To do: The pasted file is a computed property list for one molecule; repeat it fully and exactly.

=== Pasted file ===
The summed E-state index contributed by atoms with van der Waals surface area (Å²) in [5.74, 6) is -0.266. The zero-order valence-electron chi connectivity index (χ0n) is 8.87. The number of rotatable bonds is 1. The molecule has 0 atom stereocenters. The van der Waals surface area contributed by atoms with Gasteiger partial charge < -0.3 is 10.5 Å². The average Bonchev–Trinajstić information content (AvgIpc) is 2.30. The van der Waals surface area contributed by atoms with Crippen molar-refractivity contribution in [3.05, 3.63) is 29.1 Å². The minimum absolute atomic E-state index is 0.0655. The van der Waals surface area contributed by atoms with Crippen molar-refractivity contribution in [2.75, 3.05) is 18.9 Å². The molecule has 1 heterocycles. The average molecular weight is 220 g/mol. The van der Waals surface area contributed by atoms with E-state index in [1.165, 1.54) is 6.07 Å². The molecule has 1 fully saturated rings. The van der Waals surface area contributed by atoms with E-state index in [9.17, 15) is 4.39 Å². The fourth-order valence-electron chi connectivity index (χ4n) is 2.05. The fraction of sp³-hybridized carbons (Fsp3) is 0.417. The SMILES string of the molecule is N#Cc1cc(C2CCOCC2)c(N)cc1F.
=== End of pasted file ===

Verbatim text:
The summed E-state index contributed by atoms with van der Waals surface area (Å²) in [5.74, 6) is -0.266. The zero-order valence-electron chi connectivity index (χ0n) is 8.87. The number of rotatable bonds is 1. The molecule has 0 atom stereocenters. The van der Waals surface area contributed by atoms with Gasteiger partial charge < -0.3 is 10.5 Å². The average Bonchev–Trinajstić information content (AvgIpc) is 2.30. The van der Waals surface area contributed by atoms with Crippen molar-refractivity contribution in [3.05, 3.63) is 29.1 Å². The minimum absolute atomic E-state index is 0.0655. The van der Waals surface area contributed by atoms with Crippen molar-refractivity contribution in [2.75, 3.05) is 18.9 Å². The molecule has 1 heterocycles. The average molecular weight is 220 g/mol. The van der Waals surface area contributed by atoms with E-state index in [1.165, 1.54) is 6.07 Å². The molecule has 1 fully saturated rings. The van der Waals surface area contributed by atoms with E-state index in [9.17, 15) is 4.39 Å². The fourth-order valence-electron chi connectivity index (χ4n) is 2.05. The fraction of sp³-hybridized carbons (Fsp3) is 0.417. The SMILES string of the molecule is N#Cc1cc(C2CCOCC2)c(N)cc1F.